Bike riding is on the rise. Commutes that were unthinkable years ago, are becoming attainable. Riders are more confident in their knowledge of the street grid. One resource that helps is the NYC Cycling Map. Use this cycling freebie to not only link up to the best routes in your neighborhood, but also to find alternatives and experiment with your riding. You'll be amazed how easy - and safe - it can be.

So for inspiration and major cajoling, I decided to hop on my Batavus Dutch crusier and show you my new commute from Jackson Heights, Queens all the way to the Streetfilms offices in lower Manhattan via the Manhattan Bridge. It's a hardy 11 miles each way, and yet almost 90% of the journey is on some sort of bike facility or marked bike route.  Furthermore, about 5 miles of it is on completely separate car-free bicycling paths, its no wonder that many days I arrive at work in a zen-like state.

Streetfilms would like to thank Bicycle Habitat for sponsoring this film.

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Sands Street Gets a Sassy, Center-Median Cycletrack

Chalk up more bikeway innovation to the folks at the NYC Department of Transportation. Now nearly complete, the Sands Street approach to the Manhattan Bridge is now safer and more enjoyable thanks to a first-of-its-kind in NYC: a center-median, two-way, protected bike path. Frankly, the facility is a perfect solution to counter the dangers posed by a tangle of roads and highway on-ramps that burden the area. Dramatic before and afters tell the delicious story.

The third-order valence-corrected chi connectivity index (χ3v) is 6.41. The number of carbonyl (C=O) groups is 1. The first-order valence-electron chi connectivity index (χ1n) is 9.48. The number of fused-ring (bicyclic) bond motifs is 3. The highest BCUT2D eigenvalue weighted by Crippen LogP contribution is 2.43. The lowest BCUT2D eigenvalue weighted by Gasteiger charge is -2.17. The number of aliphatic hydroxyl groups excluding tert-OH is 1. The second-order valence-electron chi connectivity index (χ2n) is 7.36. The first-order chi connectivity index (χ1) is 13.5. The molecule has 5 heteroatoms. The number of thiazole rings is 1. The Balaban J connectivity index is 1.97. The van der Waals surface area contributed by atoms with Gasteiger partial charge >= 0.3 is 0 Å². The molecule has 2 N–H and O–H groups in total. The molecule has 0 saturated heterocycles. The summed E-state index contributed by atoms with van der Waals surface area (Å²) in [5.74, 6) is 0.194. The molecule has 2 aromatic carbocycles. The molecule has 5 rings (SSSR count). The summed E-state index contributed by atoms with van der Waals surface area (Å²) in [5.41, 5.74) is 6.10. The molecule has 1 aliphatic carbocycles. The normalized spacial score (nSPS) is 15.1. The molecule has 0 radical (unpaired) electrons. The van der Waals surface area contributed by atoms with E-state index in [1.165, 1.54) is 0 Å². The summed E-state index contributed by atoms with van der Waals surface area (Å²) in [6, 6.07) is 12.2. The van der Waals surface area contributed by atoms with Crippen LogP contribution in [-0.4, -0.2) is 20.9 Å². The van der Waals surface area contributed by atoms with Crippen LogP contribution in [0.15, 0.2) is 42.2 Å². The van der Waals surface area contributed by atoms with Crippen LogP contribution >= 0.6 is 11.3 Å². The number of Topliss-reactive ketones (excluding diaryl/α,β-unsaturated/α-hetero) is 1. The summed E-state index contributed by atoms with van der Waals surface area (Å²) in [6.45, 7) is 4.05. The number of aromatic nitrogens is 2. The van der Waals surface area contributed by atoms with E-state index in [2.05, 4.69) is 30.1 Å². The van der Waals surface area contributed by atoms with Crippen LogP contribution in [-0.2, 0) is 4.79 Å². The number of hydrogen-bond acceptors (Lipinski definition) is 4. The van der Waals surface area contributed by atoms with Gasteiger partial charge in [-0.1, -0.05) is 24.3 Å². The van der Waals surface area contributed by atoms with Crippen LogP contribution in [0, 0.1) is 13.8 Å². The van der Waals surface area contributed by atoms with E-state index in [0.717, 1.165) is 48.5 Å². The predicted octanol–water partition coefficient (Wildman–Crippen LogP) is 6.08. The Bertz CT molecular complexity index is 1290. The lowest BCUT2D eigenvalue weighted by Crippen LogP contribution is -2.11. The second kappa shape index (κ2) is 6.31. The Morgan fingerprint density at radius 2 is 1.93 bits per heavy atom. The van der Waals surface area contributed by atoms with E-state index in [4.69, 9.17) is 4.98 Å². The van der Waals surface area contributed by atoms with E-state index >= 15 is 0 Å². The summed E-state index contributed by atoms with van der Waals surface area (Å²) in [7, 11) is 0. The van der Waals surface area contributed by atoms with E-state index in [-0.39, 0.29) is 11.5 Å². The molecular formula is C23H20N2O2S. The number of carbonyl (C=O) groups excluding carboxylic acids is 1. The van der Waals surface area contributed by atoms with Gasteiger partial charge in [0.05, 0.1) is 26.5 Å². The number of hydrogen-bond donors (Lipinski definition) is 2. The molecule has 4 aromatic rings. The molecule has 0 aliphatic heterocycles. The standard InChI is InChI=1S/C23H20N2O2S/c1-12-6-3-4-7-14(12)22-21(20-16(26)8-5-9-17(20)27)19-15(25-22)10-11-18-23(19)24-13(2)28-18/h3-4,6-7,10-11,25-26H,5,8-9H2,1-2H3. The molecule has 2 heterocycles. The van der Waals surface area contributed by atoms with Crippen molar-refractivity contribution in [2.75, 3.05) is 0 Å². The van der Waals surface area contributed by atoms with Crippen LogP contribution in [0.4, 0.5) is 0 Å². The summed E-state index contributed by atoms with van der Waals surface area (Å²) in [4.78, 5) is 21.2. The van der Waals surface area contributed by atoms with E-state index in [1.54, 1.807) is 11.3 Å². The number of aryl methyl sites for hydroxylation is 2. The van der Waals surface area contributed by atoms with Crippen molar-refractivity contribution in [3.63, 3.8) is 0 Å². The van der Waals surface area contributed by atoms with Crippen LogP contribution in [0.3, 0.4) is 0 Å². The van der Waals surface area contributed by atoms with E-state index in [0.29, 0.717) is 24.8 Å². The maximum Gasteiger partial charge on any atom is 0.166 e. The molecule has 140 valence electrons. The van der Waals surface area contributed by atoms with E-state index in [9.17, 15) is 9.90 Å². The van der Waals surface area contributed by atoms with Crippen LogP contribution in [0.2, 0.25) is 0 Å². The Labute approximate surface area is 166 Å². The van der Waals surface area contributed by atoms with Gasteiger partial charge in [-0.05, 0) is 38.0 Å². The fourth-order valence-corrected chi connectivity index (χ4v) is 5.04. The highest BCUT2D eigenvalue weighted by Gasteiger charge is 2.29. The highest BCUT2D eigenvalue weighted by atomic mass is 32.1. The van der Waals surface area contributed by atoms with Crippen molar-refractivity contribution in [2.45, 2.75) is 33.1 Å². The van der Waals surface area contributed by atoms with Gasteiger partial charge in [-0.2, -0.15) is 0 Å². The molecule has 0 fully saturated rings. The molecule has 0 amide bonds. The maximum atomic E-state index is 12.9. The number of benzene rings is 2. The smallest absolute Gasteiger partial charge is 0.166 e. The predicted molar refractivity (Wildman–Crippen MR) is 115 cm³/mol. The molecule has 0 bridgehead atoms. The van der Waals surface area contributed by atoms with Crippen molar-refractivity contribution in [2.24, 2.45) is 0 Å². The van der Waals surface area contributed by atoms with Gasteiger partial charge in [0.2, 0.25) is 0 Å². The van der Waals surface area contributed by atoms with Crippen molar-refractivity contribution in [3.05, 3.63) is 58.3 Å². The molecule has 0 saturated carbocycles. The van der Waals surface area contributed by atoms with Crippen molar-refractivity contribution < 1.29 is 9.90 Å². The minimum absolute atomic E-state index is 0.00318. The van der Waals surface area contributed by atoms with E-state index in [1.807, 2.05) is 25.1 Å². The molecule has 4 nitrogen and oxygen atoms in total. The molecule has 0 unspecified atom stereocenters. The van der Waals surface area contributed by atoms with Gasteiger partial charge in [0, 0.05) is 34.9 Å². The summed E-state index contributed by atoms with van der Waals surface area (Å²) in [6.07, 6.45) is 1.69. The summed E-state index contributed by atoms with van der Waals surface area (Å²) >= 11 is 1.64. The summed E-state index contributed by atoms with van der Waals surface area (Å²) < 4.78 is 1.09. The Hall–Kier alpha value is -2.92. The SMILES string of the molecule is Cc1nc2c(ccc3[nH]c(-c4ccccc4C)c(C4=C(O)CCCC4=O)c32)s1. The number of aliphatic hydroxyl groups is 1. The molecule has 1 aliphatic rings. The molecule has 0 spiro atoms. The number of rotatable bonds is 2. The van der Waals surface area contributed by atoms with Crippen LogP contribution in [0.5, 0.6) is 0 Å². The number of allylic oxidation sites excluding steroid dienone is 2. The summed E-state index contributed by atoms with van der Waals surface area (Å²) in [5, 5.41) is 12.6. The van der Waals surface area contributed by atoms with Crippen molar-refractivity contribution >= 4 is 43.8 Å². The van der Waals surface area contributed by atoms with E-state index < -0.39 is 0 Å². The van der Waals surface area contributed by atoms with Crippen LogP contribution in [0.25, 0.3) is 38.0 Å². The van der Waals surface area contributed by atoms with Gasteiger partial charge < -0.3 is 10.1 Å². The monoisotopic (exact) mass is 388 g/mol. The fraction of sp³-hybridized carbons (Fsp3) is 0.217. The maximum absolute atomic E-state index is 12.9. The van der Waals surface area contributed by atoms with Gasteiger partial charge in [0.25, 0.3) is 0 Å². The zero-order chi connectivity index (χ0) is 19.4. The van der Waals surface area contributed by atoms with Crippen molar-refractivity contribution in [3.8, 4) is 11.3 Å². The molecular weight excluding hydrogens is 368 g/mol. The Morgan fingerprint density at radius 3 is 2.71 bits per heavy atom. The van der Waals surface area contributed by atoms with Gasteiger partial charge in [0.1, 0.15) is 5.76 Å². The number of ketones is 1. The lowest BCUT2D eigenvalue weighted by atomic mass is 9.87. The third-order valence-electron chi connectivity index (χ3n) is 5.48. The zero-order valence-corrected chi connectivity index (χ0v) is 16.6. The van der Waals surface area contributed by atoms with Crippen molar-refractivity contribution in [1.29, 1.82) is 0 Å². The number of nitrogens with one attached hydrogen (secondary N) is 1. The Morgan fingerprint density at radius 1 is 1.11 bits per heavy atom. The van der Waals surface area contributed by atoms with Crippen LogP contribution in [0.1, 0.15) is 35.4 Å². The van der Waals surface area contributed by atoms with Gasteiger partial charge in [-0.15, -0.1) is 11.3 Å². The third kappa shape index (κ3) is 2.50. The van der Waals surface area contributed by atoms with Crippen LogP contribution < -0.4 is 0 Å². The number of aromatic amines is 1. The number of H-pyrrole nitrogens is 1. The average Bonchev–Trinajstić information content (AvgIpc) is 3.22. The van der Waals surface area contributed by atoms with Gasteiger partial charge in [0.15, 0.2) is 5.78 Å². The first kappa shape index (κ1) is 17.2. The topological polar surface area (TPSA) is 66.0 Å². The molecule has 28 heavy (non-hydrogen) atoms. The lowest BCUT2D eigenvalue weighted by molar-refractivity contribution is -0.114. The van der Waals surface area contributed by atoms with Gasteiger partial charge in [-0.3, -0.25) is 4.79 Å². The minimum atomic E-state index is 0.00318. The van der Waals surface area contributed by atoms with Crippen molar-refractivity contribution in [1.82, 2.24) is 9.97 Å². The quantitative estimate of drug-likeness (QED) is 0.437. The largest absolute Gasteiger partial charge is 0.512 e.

We'll also take you back into the archives to April 2005, when following a severe injury to Transportation Alternatives' then Deputy Director Noah Budnick, advocates held a passionate rally to ask Mayor Bloomberg to not only improve bike access to the Manhattan Bridge, but to all East River Bridges. Four years later, there's much to be proud of. As Ryan Russo, NYC DOT Assistant Commissioner for Traffic Management points out, back in 2005 about 800 cyclists used the bridge daily. In 2009, those numbers have soared to over 2600. That gives us a serious case of happiness.